Expanded campus carry bill passes, awaits Governor's signature

Changes made to campus carry bill

LITTLE ROCK, Ark. (KTHV) -- The Arkansas Legislature has passed House Bill 1249, which would permit concealed weapons on state universities and colleges. 

Many state institutions, campus police, and parents have come out against the proposed law.

With its additional amendments, the bill would also allow concealed carry license holders to carry not only on a college campus, but would include some bars and state buildings, such as the Capitol.

"What we find whenever you want to make significant change in this world, is that a lot of people have a point of view,” said state representative Charlie Collins, the bill’s sponsor.

The Republican from Fayetteville confirmed the intention of the additional amendments is to expand locations where concealed weapons can be carried.

"Some of the areas could be state buildings, including even the Capitol in some situation,” explained Collins.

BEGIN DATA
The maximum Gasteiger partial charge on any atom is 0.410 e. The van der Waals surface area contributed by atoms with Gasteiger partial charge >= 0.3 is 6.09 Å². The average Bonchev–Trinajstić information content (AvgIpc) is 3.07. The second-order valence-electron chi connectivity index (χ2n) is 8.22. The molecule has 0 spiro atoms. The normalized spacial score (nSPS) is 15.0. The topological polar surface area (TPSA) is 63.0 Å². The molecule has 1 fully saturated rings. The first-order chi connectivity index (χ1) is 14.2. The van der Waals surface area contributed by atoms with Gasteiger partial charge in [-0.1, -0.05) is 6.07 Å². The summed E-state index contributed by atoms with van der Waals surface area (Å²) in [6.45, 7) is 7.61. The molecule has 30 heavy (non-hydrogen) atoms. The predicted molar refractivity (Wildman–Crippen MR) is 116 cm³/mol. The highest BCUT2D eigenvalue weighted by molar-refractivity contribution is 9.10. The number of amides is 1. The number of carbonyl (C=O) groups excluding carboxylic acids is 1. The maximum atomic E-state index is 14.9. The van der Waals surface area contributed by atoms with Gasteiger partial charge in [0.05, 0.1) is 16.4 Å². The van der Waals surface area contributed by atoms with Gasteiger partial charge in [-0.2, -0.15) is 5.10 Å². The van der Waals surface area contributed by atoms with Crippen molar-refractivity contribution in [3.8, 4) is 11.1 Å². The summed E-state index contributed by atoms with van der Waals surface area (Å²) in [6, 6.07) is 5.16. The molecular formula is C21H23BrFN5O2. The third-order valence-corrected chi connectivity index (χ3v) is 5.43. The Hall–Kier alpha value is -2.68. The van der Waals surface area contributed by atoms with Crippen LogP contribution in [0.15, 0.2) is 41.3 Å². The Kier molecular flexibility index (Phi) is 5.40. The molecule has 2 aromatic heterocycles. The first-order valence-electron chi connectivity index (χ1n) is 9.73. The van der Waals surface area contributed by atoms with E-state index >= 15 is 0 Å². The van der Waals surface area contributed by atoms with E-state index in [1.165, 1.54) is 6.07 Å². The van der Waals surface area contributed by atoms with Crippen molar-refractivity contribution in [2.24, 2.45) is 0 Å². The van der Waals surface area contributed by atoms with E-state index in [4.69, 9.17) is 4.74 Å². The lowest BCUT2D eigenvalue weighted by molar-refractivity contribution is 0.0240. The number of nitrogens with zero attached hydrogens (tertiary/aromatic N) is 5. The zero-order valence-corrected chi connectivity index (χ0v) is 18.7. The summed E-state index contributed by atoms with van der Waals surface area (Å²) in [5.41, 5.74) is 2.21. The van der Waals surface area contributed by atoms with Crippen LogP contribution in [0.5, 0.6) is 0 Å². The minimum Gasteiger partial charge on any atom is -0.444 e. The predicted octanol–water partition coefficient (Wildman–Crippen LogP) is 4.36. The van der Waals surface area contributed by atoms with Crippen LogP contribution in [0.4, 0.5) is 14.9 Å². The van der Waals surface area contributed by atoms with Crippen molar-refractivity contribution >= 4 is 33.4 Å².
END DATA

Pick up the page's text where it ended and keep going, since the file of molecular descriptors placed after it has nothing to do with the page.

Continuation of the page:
The University of Arkansas Chancellor, Joseph Steinmetz, said in January that the university has major concerns regarding HB 1249.

"We have serious concerns about increasing the number of armed individuals posing a significant threat," said Steinmetz.

According to Arkansas Department of Higher Education, if this bill does become law, 5,000 University of Arkansas-Little Rock students--or 43 percent of the student body--will qualify to carry on campus. If they all applied for a concealed carry license, that would mean 200 armed students per officer.

At Pulaski Tech, 48 percent of its students would qualify, and at UAMS, that number is 56 percent.

The National Rifle Association applauded the passage in a released statement:

The National Rifle Association applauds the passage of HB 1249, a personal protection bill to strengthen Arkansas’s current carry system. With Governor Hutchinson’s signature, law-abiding citizens with enhanced permits will be allowed to defend themselves if attacked by vicious criminals while on campus, out to dinner, or visiting state buildings. 

The bill now heads to Governor Asa Hutchinson, who has public expressed his support for earlier versions of the bill.

© 2017 KTHV-TV


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